An Other-Wordly Affair

featured is Vin KridaKorn as Max

Reviewed by Nicholas Linnehan

Throughout my years as a theater critic and avid theater-goer, I have never seen a play about the paranormal—that’s saying a lot, considering I’ve seen over 300 productions. So when I saw that Pan Asian Repertory was tackling The Brothers Paranormal, I, an admitted scaredy-cat, was as intrigued as I was skeptical. Despite a few minor glitches, I can definitely say yes. I was scared. But also moved.

This is the world premiere of a spine-tingling piece by Prince Gomolvilas. So where do ghosts, if they exist, come from, and why are they here? Max, who holds an MBA, has opened up a business to get to the heart of this question. With the help of his brother Jai, they will unearth these mysteries all together. Max admittedly is a non-believer and regards this business as a smokescreen, but a necessary way to make some money with his brother. Enter Delia, a woman in her 50’s convinced that her house is haunted by a ghost. Throughout the play, we see Tasance, Max’s mother, who committed suicide a few years ago. We are never quite sure if she represents a ghost or a sign that Max is mentally unstable. We come to understand that sometimes the dead stay because the living aren’t ready to let them go or are unable to cross over into the next life due to unfinished business here on Earth. This certainly seems the case in Delia and her husband Felix’s situation. But is their “ghost” real and if so, why is Delia the only one who can see it? These are just some of the dilemmas and circumstances we sit with at the end of the first act. Act two gives us some answers and some unexpected twists that leave us on the edge of our seats.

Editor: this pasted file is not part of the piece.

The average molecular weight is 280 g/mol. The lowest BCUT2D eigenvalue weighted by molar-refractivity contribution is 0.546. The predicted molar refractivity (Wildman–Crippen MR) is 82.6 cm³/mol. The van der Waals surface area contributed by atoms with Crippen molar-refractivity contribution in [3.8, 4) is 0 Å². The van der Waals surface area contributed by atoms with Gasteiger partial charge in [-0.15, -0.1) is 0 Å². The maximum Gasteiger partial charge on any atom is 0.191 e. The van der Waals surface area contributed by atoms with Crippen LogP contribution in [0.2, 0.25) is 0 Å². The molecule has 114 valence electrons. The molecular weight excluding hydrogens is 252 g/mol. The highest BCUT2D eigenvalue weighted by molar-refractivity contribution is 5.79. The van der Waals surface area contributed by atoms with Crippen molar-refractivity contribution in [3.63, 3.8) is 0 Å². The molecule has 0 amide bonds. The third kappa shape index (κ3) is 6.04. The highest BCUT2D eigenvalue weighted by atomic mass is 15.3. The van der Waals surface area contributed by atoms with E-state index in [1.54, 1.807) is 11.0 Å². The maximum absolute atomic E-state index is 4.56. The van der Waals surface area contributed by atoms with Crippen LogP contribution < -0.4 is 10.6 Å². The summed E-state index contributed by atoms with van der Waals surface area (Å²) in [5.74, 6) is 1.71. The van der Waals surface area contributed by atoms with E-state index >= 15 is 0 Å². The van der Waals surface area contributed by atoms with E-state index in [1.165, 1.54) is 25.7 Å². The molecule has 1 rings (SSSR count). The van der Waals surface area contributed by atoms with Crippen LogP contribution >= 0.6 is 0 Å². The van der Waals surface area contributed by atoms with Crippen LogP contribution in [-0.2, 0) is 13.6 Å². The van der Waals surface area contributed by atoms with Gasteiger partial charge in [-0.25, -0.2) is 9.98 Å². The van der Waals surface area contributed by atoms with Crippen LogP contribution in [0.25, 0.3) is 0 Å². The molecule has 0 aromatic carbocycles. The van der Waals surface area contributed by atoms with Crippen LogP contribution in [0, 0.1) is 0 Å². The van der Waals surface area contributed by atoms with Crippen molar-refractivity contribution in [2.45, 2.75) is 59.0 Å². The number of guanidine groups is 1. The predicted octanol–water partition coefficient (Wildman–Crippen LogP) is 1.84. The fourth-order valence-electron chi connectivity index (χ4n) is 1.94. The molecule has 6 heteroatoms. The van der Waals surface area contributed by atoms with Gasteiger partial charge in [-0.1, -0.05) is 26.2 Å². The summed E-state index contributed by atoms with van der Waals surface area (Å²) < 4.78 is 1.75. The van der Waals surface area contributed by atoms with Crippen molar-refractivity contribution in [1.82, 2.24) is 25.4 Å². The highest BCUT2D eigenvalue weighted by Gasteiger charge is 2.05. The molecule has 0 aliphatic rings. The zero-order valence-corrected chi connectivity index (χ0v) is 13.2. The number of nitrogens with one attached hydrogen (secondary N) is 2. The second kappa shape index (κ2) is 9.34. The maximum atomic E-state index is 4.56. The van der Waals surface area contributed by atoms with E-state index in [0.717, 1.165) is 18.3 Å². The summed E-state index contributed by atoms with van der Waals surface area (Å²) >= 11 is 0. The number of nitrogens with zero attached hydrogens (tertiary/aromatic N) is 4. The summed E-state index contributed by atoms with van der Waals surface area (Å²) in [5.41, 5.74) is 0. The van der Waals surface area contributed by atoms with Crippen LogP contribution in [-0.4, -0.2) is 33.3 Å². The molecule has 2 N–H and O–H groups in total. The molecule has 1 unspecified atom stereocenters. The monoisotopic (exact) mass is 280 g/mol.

The cast is well suited to tell this story. Vin KridaKorn is excellent as Max. This actor understands his character, and the emptiness he feels inside is tangible. He is our protagonist and we are with him every step of the way. His pain becomes our pain—he is so vulnerable that we can literally walk a mile in his shoes. Dawn L. Troupe does an equally compelling job as Delia. Her sheer terror over her encounters with the malevolent spirit make believers out of the audience, which is no small feat. Both KridaKorn and Troupe have great comic timing, making for standout performances. The scenes between the two of them are tender and their developing friendship is worth investing in. Also, memorable is Emily Kuroda as Tasance. Whether she is a ghost or not is undetectable because she has just the right amount of allusiveness to keep us guessing.

What makes this play special is its ability to constantly surprise us with unexpected twists and turns. Not only does it have moments of pure terror, but it makes us feel the characters humanity. Most horror films go in for the shock value alone. This one goes a step further, allowing us to feel for three-dimensional characters. This show will intrigue and shock you simultaneously, but yet, fascinatingly, you somehow leave with a sense of hope.

The Brothers Paranormal plays now through May, 19, 2019 at Theater Row 410 W 42nd St.

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